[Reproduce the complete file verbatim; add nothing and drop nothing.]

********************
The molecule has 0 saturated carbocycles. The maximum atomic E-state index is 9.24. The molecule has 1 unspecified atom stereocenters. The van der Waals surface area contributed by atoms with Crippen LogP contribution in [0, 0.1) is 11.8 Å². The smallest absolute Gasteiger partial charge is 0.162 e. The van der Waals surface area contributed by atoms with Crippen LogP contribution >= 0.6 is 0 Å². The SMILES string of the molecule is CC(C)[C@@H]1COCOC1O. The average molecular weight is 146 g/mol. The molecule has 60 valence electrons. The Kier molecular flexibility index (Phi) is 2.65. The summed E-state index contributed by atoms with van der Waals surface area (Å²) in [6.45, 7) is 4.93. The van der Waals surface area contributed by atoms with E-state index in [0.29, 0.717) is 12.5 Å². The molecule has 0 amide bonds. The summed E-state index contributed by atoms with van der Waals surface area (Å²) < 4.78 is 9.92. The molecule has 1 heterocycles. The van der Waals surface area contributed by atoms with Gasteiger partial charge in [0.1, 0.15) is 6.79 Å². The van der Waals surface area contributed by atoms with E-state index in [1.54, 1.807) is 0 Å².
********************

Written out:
The molecule has 0 saturated carbocycles. The maximum atomic E-state index is 9.24. The molecule has 1 unspecified atom stereocenters. The van der Waals surface area contributed by atoms with Crippen LogP contribution in [0, 0.1) is 11.8 Å². The smallest absolute Gasteiger partial charge is 0.162 e. The van der Waals surface area contributed by atoms with Crippen LogP contribution >= 0.6 is 0 Å². The SMILES string of the molecule is CC(C)[C@@H]1COCOC1O. The average molecular weight is 146 g/mol. The molecule has 60 valence electrons. The Kier molecular flexibility index (Phi) is 2.65. The summed E-state index contributed by atoms with van der Waals surface area (Å²) in [6.45, 7) is 4.93. The van der Waals surface area contributed by atoms with E-state index in [0.29, 0.717) is 12.5 Å². The molecule has 0 amide bonds. The summed E-state index contributed by atoms with van der Waals surface area (Å²) < 4.78 is 9.92. The molecule has 1 heterocycles. The van der Waals surface area contributed by atoms with Gasteiger partial charge in [0.1, 0.15) is 6.79 Å². The van der Waals surface area contributed by atoms with E-state index in [1.54, 1.807) is 0 Å².